The following is a list of conditions to obtain a green card through the immigration registry:

  1. Must have entered the U.S before January 1, 1972;
  2. Must have continually resided in the U.S. since January 1, 1972;
  3. Must be a person of sound moral character;
  4. Must not be eligible for naturalization or citizenship; and
  5. Must not be removable (commonly referred to as deportation) or inadmissible as specified in the Immigration and Nationality Act.

Upon meeting all of the above measures, the eligible individual must finish the Application to Register Permanent Residence or Adjust Status, form I-485. In some circumstances, a pending I-485 petition may authorize applicants to seek work authorization and to travel outside of the U.S. with the opportunity to re-enter.

What Conditions Can Disqualify a Person from Eligibility for the Immigration Registry?

The following is a list of conditions that could disqualify a person from pursuing a green card through the Immigration Registry:

  • Involvement in specific criminal activities such as narcotics, smuggling, or human trafficking;
  • Participation in terrorist actions as defined by U.S. law;
  • Participation in a Nazi regime or other genocidal program;
  • Being removable under the Immigration and Nationality Act;
  • Being ineligible for citizenship through naturalization; or
  • Failing to attend a removal hearing or failing to leave after agreeing to a voluntary exit may result in a waiting period before one can apply through the Immigration Registry.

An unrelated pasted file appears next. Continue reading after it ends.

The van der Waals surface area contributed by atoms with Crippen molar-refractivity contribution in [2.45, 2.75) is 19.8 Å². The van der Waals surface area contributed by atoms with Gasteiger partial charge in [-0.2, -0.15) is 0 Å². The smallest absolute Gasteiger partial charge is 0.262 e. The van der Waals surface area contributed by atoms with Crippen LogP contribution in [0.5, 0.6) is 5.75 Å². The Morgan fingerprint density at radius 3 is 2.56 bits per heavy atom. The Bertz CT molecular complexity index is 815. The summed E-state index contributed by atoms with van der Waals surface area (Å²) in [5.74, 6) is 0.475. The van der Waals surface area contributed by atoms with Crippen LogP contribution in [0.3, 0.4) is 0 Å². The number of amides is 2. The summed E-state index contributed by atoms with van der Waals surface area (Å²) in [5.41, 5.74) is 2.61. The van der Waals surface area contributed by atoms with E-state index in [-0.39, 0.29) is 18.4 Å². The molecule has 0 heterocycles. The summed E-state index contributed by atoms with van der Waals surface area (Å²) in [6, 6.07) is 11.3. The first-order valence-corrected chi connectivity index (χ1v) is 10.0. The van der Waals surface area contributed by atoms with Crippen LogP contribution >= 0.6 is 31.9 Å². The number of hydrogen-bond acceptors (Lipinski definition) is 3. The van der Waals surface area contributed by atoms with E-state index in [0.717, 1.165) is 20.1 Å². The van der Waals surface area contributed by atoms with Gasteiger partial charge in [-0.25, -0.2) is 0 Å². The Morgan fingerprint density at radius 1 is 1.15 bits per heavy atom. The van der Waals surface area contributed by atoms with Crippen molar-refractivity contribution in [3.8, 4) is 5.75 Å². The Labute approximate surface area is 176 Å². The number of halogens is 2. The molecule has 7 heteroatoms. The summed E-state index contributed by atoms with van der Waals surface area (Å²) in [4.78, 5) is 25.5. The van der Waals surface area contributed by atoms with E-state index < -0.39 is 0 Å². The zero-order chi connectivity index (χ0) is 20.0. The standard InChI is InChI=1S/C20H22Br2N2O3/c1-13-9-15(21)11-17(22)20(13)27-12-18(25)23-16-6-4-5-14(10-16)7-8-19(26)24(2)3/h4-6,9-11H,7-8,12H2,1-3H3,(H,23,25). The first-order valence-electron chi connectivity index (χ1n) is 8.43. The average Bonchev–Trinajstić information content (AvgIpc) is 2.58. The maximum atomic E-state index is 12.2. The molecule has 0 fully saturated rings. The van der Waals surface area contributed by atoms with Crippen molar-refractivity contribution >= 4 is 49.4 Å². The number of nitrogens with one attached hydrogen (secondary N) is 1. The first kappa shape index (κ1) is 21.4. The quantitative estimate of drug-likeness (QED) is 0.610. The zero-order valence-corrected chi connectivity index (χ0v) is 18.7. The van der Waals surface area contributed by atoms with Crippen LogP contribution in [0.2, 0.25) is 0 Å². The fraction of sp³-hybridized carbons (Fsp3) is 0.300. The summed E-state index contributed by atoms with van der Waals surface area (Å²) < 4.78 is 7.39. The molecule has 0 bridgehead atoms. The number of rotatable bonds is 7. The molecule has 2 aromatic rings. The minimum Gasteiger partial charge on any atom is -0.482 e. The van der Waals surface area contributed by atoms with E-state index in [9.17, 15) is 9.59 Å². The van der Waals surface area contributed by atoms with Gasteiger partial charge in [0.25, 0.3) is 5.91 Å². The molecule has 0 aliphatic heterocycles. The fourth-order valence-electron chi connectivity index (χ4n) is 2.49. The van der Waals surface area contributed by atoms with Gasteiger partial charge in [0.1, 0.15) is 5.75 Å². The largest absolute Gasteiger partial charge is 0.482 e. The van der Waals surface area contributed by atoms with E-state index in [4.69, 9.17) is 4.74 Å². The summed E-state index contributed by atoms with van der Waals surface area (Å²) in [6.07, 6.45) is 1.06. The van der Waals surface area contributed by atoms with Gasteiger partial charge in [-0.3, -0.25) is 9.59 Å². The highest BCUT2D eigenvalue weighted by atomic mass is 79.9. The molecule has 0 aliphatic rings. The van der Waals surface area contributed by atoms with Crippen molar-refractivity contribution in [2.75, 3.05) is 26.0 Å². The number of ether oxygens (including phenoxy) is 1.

How Does a Foreign Citizen Become a Naturalized U.S. Citizen?

An immigrant may apply for naturalization after receiving their permanent resident card and acquiring legal permanent resident (LPR) status. Five years after obtaining their green card, the individual may apply for naturalization using Form N-400, “Application for Naturalization .”The applicant needs to be at least 18 years old and must satisfy various eligibility requirements (such as residing in the U.S. for a set time).

Where Do I Submit My Naturalization Application?

You may submit your finished “Application for Naturalization (Form N-400) to the appropriate U.S. Citizenship and Immigration Services (USCIS) Center. You should also present any documents and any other additional info that has been requested of you. Be sure to make a copy of your application and all documents to keep for your records. Note: Do NOT send original documents with the application unless an original is needed.

When Does My Time as a “Lawful Permanent Resident” (LPR) Begin?

Your time as an LPR starts on the date you were granted LPR status. This is shown on your Permanent Resident Card (previously known as “Alien Registration Card”).

What Documentation is Needed to Apply through the Immigration Registry?

The following is a list of documentation that is needed to accompany Form I-485 in seeking a green card through the Immigration Registry:

  • Two passport-style photographs of the applicant;
  • A copy of the applicant’s government-issued photo identification;
  • A copy of the applicant’s birth certificate;
  • A copy of the applicant’s passport page with a nonimmigrant visa (if applicable);
  • A copy of the applicant’s passport page with the admission (entry) stamp (if applicable);
  • The applicant’s form I-94, Arrival/ Departure Record (if appropriate);
  • Proof or documentation that the applicant entered the United States before January 1, 1972; and
  • Proof or documentation to verify the applicant’s continuous residence in the U.S. since entry.

Do I Need an Immigration Lawyer?

Immigration law is an area of law that experiences regular changes. Applying for lawful status can be difficult, as indicated in the above steps. A local immigration lawyer in your location can help you determine your eligibility and file the appropriate forms to obtain a green card. Additionally, an immigration attorney can assist in resolving any risks you may have in being removed and explain your rights.